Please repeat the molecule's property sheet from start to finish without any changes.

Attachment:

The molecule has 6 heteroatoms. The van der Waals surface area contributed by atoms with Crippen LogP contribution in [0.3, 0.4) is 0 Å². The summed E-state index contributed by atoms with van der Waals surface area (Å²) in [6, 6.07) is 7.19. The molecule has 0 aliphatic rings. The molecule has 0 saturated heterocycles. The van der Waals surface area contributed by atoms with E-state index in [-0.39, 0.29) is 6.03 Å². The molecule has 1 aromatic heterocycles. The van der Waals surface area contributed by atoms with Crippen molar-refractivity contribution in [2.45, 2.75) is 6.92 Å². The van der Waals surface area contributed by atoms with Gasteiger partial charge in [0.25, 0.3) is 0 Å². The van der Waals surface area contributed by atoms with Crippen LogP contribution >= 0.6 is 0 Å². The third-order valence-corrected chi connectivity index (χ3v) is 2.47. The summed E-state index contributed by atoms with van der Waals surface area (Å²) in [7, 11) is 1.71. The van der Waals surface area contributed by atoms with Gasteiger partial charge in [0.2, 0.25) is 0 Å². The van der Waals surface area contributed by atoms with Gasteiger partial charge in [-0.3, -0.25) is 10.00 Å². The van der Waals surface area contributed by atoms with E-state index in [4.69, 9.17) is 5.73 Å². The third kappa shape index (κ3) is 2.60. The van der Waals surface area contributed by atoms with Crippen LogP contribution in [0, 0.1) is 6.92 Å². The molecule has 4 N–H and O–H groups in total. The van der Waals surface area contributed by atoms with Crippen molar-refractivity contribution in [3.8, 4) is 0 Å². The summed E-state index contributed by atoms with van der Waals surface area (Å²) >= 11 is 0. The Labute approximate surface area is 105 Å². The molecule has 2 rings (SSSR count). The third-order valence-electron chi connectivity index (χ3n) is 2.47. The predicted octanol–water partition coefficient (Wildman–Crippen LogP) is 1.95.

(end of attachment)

The molecule has 6 heteroatoms. The van der Waals surface area contributed by atoms with Crippen LogP contribution in [0.3, 0.4) is 0 Å². The summed E-state index contributed by atoms with van der Waals surface area (Å²) in [6, 6.07) is 7.19. The molecule has 0 aliphatic rings. The molecule has 0 saturated heterocycles. The van der Waals surface area contributed by atoms with E-state index in [-0.39, 0.29) is 6.03 Å². The molecule has 1 aromatic heterocycles. The van der Waals surface area contributed by atoms with Crippen molar-refractivity contribution in [2.45, 2.75) is 6.92 Å². The van der Waals surface area contributed by atoms with Gasteiger partial charge in [0.25, 0.3) is 0 Å². The van der Waals surface area contributed by atoms with Crippen LogP contribution >= 0.6 is 0 Å². The third-order valence-corrected chi connectivity index (χ3v) is 2.47. The summed E-state index contributed by atoms with van der Waals surface area (Å²) in [7, 11) is 1.71. The van der Waals surface area contributed by atoms with Gasteiger partial charge in [0.2, 0.25) is 0 Å². The van der Waals surface area contributed by atoms with Gasteiger partial charge in [-0.3, -0.25) is 10.00 Å². The van der Waals surface area contributed by atoms with E-state index in [4.69, 9.17) is 5.73 Å². The third kappa shape index (κ3) is 2.60. The van der Waals surface area contributed by atoms with Crippen LogP contribution in [0, 0.1) is 6.92 Å². The molecule has 4 N–H and O–H groups in total. The van der Waals surface area contributed by atoms with Crippen molar-refractivity contribution in [3.8, 4) is 0 Å². The summed E-state index contributed by atoms with van der Waals surface area (Å²) >= 11 is 0. The Labute approximate surface area is 105 Å². The molecule has 2 rings (SSSR count). The third-order valence-electron chi connectivity index (χ3n) is 2.47. The predicted octanol–water partition coefficient (Wildman–Crippen LogP) is 1.95.